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Some things different, ‘atween US and THEM!

Sunday, January 26th, 2003

Ok, so consider having lunch at work. What do you think of? Going out to lunch with your co-workers? That one guy who says “anywhere is fine” and proceeds to shoot down every suggestion as unacceptable? (Hey MB! Wink ) Jeez, I could stand some Benny’s chips and salsa, followed by the Mighty J No Lettuce! Fuck this, I’m leaving! Laughing

Or do you think of bringing in something from home? Some leftovers from last night you heat up in the microwave, or a sandwich that while uninspired, gets the job done. Maybe a frozen meal. But in both of these cases, you are mainly taking care of yourself.

Not so the Uzbeks. (more…)

Another Good Reason to go to Uzbekistan

Sunday, January 26th, 2003

…cheap haircuts. Spent $5.25 yesterday on a chop. Hasn’t gone up so much really. 10 years ago it was like$3.25/3.50 on post, and there was this place just off post that was $4, but less waiting. I had been spending $15 with tip in Denver.

It may surprise you to know that it’s Uzbek locals who were doing the haircutting instead of old guys that had been doing it forever. It still doesn’t take all that long in any case, though I think she spent extra time on me. I guess she liked the shape of my skull or something, because she was almost massaging my brains. Skulls are funny things. Used to have a creepy neighbor who had various small animal skulls on display. It was sorta related I guess, as he worked with the Wildlife department, but strange nonetheless. (back to o’zbekistan) Maybe she just had extra time, what with no waiting and all, and it was something to do. (more…)


Friday, January 24th, 2003

I remembered some other things about housing that I found interesting. In Tashkent I think the majority of people live in the massive apartment buildings. I didn’t see anything that approximated your typical (or even non-typical) stand-alone American type houses. Even so, there hasn’t been money to build things in general, so what they had 10 years ago when the Russians left is what they have today. Now that isn’t totally true, but it gets the idea in your head.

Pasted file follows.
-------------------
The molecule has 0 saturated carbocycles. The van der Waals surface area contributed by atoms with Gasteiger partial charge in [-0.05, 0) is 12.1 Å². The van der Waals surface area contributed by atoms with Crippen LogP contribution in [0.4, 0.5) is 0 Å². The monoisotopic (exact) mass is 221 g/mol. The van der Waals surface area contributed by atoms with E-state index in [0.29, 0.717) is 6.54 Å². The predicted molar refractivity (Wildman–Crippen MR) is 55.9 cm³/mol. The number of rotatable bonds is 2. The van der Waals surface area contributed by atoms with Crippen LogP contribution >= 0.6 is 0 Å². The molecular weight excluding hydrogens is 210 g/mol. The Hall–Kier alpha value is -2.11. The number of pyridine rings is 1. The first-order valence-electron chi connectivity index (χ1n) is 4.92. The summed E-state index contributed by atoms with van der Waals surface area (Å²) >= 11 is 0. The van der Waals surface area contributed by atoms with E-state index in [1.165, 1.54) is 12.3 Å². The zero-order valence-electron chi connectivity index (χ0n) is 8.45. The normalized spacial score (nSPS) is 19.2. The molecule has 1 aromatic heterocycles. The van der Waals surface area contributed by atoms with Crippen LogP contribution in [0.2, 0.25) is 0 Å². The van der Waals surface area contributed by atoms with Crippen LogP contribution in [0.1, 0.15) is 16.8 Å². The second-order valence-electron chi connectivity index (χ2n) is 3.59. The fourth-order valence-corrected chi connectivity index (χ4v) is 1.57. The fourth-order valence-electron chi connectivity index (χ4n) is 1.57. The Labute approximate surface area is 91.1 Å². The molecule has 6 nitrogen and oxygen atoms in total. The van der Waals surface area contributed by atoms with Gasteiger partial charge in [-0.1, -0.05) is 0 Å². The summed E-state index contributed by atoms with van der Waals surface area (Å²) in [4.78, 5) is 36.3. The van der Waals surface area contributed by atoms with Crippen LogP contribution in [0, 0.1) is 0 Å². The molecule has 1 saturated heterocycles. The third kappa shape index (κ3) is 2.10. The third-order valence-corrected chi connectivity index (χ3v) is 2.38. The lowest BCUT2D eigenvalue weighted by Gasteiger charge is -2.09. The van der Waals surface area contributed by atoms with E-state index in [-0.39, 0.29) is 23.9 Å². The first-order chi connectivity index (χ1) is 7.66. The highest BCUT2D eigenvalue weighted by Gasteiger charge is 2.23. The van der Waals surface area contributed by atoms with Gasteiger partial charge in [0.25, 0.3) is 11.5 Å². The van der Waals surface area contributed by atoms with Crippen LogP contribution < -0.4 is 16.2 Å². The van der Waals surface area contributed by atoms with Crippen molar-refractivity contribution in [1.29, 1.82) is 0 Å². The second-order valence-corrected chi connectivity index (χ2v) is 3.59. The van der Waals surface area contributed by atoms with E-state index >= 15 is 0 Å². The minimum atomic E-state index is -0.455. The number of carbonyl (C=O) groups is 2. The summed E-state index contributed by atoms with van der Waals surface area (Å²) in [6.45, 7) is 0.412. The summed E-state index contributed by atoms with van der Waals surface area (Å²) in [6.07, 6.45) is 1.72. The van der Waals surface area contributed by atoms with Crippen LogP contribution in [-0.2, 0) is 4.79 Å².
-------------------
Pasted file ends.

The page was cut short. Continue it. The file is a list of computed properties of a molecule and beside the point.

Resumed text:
Aside from these buildings, you have many (usually single story) structures lined up against the streets. Long lengths of unbroken wall, with a singe gate that leads into a compound, and hovels or shacks clustered around open courtyards. Looking at them, I can only think of this as a defensible block. The wall has no windows or openings other than that gate. Imagine an old Western fort on the plains, but it’s only a single story, and it’s dingy white bricks instead of wood. It’s hard to get much detail on the interiors, since of course you can’t in general see them, but that’s very much the sense I got from the glimpses I did have. Some of that I was able to tell from flying into and out of Tashkent, getting the aerial view made a big difference.

Out in Karshi, didn’t see any apartment buildings at all, though we skirted the city. There were scattered groups of structures. Imagine your typical American red barn, but smaller. Paint it dingy white (let’s call it concrete!) and beat it up a bit. Now a bit more. Knock some holes in the walls, and figure people are living in the bottom area. These are grouped as well, but not so much in the fortress style, though you can still see the influence.

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